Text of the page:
“Now don’t cry, Gram. OK?”
That’s how my granddaughter greeted me this morning when she got up. I wasn’t crying and hadn’t planned on it, but she was referring to the moment when I watch her walk away from the car after dropping her at her bus stop. She’s perceptive, that granddaughter of mine, but so am I.
Where are you going my grandbabe, my own?
I know how tough these moments are for her, each new school year without her mother to wave her off. This morning wasn’t difficult and neither was yesterday. It was the day before. She doesn’t speak of it, but I read her like a book and see in her eyes that she misses her mother at moment like this. Despite the number of years of experience she has at this, having had to make her fist day of Kindergarten without her mother, too, it still causes a quiet chaos.
I do what I can. Last night I asked her if she would like to wear a pair of her mother’s earrings for her first day of high school. We made a special moment of it, to pick something from the few jewelry items that her mother asked me to keep for special moments. GN picked a pair to go with what she decided to wear. It seemed to settle her a bit.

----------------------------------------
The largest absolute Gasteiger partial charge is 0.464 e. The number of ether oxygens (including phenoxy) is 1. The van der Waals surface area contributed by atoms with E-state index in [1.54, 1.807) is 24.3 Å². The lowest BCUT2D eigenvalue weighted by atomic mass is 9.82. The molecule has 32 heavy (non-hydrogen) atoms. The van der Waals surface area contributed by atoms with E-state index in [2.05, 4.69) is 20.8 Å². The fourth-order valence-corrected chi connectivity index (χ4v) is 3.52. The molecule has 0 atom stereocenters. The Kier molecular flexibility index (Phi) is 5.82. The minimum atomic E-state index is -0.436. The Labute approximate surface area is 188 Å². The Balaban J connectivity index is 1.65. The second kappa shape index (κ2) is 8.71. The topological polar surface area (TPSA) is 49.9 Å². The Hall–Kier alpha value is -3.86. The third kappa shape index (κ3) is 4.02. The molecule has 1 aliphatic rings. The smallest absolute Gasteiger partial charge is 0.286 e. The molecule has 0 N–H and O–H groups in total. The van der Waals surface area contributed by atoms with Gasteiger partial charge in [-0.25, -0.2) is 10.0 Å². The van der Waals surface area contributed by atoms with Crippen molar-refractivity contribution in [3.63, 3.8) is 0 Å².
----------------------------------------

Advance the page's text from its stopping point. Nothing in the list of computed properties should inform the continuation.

Turn around and you’re two, turn around and you’re four . . .
She has a new backpack, a new lunch bag, all the supplies she needs for her classes this trimester, and somehow, a new demeanor, a little more mature than this time last year. That’s a good sign. She still asked for a special lunch to make her first day fun. That’s a good sign too. She has her priorities straight. I live for my lunch break at work, so I expect her to live for her lunch break at school. She picked what she wanted to eat and then asked me to pack a surprise treat. I did. I packed two cookies . . . the kind she remembers eating with her mother. I didn’t cry. She’s ready.
*With the indulgence of Harry Belafonte, I changed the words a bit to skip the missing generation who is not here to sing the song.